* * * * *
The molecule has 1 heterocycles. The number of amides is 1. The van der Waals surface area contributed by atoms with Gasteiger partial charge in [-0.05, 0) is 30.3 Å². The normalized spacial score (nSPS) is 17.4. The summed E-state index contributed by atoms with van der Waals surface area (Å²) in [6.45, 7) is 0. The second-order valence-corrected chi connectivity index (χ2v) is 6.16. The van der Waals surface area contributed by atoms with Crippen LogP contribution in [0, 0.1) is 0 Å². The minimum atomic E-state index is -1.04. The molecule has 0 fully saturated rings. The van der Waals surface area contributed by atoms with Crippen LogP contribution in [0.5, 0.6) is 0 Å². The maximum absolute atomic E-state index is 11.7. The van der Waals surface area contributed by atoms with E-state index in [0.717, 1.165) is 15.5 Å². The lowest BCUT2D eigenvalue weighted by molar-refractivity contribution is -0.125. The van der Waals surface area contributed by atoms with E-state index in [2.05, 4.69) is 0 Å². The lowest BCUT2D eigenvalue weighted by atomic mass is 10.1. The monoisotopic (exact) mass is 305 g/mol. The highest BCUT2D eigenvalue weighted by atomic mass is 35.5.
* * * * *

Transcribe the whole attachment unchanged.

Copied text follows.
The molecule has 1 heterocycles. The number of amides is 1. The van der Waals surface area contributed by atoms with Gasteiger partial charge in [-0.05, 0) is 30.3 Å². The normalized spacial score (nSPS) is 17.4. The summed E-state index contributed by atoms with van der Waals surface area (Å²) in [6.45, 7) is 0. The second-order valence-corrected chi connectivity index (χ2v) is 6.16. The van der Waals surface area contributed by atoms with Crippen LogP contribution in [0, 0.1) is 0 Å². The minimum atomic E-state index is -1.04. The molecule has 0 fully saturated rings. The van der Waals surface area contributed by atoms with Crippen LogP contribution in [0.5, 0.6) is 0 Å². The maximum absolute atomic E-state index is 11.7. The van der Waals surface area contributed by atoms with E-state index in [0.717, 1.165) is 15.5 Å². The lowest BCUT2D eigenvalue weighted by molar-refractivity contribution is -0.125. The van der Waals surface area contributed by atoms with E-state index in [2.05, 4.69) is 0 Å². The lowest BCUT2D eigenvalue weighted by atomic mass is 10.1. The monoisotopic (exact) mass is 305 g/mol. The highest BCUT2D eigenvalue weighted by atomic mass is 35.5.